And the third factor was the Sufi cults. A majority of the African Muslims hold Sufi tendencies. Sufi tariqas (orders) such as Tijannyah and Qadiriyya which have a major presence in the country bear special respect for the Ahl al-Bayt. According to Shiites Ahl al-Bayt, literallyPeople of the House, are Prophet Muhammad and his successors.
Since the initial years of migration, the imamzadehs enjoyed a special position in the regions where the two tariqas had supporters. The imamzadehs were called “shorafa”, or nobles. Such a climate apparently had hand in the proliferation of the Ahl al-Bayt thoughts among the Nigerians.
Shaihu Usman dan Fodio, a religious teacher and Islamic promoter, founded an Islamic government in the style of a caliphate in the 18th century. His government profoundly ushered in an Islamic renaissance in the West Africa, Nigeria, and Central Africa. After 100 years of prosperity, the British colonizers finally put an end to Fodio rule in 1902. The country fell victim to the British Empire’s colonization until 1960. Despite the fact that he identified himself a Sunni and leaned to Sufism, Fodio showed great respect for the Shiite imams, particularly Hazrat Fatimah, the daughter of Prophet Muhammad. He also cherished and supported the advent of last Shiite Imam and world’s savior Imam al-Mahdi, and had his say on the belief in a book dedicated to the case. His Sufi inclination combined with his penchant for Imam al-Mahdi managed to win over many Nigerian people.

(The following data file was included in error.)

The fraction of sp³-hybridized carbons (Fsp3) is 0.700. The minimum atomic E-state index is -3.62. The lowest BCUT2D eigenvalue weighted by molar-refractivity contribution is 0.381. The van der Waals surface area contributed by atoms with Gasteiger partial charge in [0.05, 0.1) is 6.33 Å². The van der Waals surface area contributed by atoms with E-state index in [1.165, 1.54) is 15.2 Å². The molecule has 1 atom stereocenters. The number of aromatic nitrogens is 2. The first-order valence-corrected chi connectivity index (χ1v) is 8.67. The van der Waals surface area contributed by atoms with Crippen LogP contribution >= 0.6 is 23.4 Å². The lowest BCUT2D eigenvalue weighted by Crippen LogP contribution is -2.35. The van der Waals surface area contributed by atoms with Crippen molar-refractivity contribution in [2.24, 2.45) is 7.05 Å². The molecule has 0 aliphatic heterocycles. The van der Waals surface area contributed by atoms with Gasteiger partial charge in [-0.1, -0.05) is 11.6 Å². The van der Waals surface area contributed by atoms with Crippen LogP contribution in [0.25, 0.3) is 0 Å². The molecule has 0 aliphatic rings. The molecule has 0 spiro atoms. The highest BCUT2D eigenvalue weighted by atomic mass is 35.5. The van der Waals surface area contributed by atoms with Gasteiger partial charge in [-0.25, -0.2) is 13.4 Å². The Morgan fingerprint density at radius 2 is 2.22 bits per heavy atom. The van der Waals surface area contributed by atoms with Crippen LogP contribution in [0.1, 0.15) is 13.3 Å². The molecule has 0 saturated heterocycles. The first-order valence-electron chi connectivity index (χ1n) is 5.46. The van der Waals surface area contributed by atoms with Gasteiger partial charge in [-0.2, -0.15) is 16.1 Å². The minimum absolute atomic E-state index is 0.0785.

And the fourth factor has to do with the Muslim businessmen. Highly virtuous, they prepared the ground for the Shiite to spread there. They also spurred expansion of this Islamic faith to Uganda, Zambia, East and Central Africa. The Muslim traders transferred attractive traditions along with the Shiite faith to the region that have remained woven with the people’s culture.
Nigerian Shiites’ spiritual leader
Sheikh Ibrahim Zakzaky is the spiritual leader of the Shiite community in the country. The 64-yyear-old cleric is from Zaria, a city in northern Nigeria. He came from a Maliki Sunni family but later embraced Shiite Islam. From 1971 to 1975, he moved to the city of Kano for higher education in socio-politics and economics in University where he gained room to engage in Islamic activities. He, at the same time, became secretary-general of Surah Islamic Association in the country. Sheikh Zakzaky was repeatedly imprisoned in the 1980s and 1980s by various governments under various excuses. He was one of the key organizers of the nationwide student protests which demanded that government include the religion’s law in the reviewed version of the nation’s constitution. The peak of his activism coincided with the Islamic Revolution in Iran that brought down western-backed Pahlavi monarchy. Zakzaky was deeply influenced by the ideals of Iran’s Islamic Revolution and its founder Imam Khomeini.